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A Brooklyn-based doctor poured his heart into saving the lives of others, which eventually cost him his life in a stirring piece from The New York Times on Monday.

Dr. James A. Mahoney, a 62-year-old pulmonologist, died from the coronavirus on April 27, leaving heartbreak not just among his family, but also within his close-knit circle of colleagues and medical residents at University Hospital and King’s County Hospital in Brooklyn, New York.

Prior to his death, Dr. Mahoney served his community for almost 40 years and was nearing retirement when he decided to continue practicing in order to take COVID-19 face on.

“As a young black man, I looked at this guy and said to myself, ‘Twenty years from now I want to be like him,’”said Latif A. Salam, a student of Mahoney’s who is now an internal medicine physician at University Hospital. “When a black medical student, a black resident sees him, he sees a hero. Someone that you can be one day. He’s our Jay-Z.”

At the beginning of the coronavirus pandemic in New York City, Mahoney never once wavered at his commitment to practicing medicine, knowing very full well the responsibility he had to help his patients who suffered at higher morbidity rates and lived in some of Brooklyn’s most underserved neighborhoods.

“There were people who were really reluctant to go into the rooms, and you could understand why,” Dr. Foronjy, Mahoney’s supervisor, said. “He saw another human being in need, and he didn’t hesitate to help.”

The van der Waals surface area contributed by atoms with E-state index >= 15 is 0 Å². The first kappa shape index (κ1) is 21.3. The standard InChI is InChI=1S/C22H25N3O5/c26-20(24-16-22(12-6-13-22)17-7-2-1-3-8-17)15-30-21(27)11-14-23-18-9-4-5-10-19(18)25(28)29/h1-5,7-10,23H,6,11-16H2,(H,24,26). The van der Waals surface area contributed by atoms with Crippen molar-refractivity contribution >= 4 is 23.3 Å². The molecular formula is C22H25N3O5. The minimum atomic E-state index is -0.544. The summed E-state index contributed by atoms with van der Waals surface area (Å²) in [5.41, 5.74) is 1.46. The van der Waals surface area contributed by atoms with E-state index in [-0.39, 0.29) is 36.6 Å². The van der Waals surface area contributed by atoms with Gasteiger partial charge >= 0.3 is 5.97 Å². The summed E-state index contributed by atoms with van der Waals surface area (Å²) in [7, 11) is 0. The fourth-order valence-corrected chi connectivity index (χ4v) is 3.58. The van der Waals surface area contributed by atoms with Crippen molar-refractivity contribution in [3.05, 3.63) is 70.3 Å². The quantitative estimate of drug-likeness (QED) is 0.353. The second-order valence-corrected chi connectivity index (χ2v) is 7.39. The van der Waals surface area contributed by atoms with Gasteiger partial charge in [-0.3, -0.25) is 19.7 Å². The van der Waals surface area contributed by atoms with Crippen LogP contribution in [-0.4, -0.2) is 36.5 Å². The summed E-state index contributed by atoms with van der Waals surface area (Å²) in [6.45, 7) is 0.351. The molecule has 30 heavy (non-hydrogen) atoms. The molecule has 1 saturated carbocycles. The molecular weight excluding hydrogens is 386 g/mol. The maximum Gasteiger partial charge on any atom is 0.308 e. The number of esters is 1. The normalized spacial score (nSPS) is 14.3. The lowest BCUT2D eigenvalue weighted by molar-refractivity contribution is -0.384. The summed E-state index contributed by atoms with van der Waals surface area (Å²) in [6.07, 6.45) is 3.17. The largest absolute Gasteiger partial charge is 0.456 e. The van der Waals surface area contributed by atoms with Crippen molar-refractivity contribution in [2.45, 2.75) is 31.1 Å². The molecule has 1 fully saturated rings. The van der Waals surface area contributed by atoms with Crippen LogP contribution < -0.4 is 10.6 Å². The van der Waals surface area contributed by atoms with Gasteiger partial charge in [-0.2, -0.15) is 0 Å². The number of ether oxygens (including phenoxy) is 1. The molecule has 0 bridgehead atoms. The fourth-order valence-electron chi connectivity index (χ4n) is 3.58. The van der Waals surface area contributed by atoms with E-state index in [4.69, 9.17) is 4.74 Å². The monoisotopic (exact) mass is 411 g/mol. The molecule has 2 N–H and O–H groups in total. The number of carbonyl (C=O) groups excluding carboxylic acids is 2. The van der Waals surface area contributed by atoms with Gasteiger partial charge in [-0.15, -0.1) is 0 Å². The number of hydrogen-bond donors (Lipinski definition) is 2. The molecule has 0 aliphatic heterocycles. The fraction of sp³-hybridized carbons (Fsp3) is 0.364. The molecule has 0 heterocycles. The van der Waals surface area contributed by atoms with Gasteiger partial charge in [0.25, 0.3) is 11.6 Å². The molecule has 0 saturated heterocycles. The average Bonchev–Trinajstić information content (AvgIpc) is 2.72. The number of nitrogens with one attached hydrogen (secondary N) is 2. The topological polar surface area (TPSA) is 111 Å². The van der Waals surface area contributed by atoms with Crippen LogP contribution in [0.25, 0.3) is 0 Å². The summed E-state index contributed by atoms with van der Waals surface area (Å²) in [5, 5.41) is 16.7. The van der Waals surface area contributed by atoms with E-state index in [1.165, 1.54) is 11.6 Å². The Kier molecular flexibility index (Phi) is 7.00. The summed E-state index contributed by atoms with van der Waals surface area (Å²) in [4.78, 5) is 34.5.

They both refrained from thinking the worst when Mahoney texted Foronjy in early April, explaining that he had a fever.

“I was very concerned right from the beginning,” Dr. Foronjy said. “He and I knew how serious this was. We were just kind of hoping against hope.”

He was known as a supportive leader, unlike the hard, stoic physicians usually portrayed on TV. Dr. Mahoney regularly ate with his team at lunch, provided Christmas bonuses for his staff using his own money, and still managed to check in on patients even while he was bedridden.

Mahoney’s older brother, Dr. Melvin Mahoney said that the virus could not shake him to come out of his 2014 retirement because he was at high risk due to his age. But he knew that his younger brother would face COVID-19 with the same tenacity that he faced other events which directly impacted New Yorkers in large numbers, including the AIDS and crack epidemic, the Sept. 11, 2001, terrorist attacks and Hurricane Sandy.

“He worked on the front lines to the end,” Dr.  Melvin Mahoney said.

As his health continued to deteriorate, he was transferred to Tisch Hospital, a hospital with more resources where he succumbed to the virus. Members of his staff were in the during his last moments so that he was not alone.

Dr. Mahoney leaves behind three children and his ex-wife, along with all of his colleagues who loved him so dearly.

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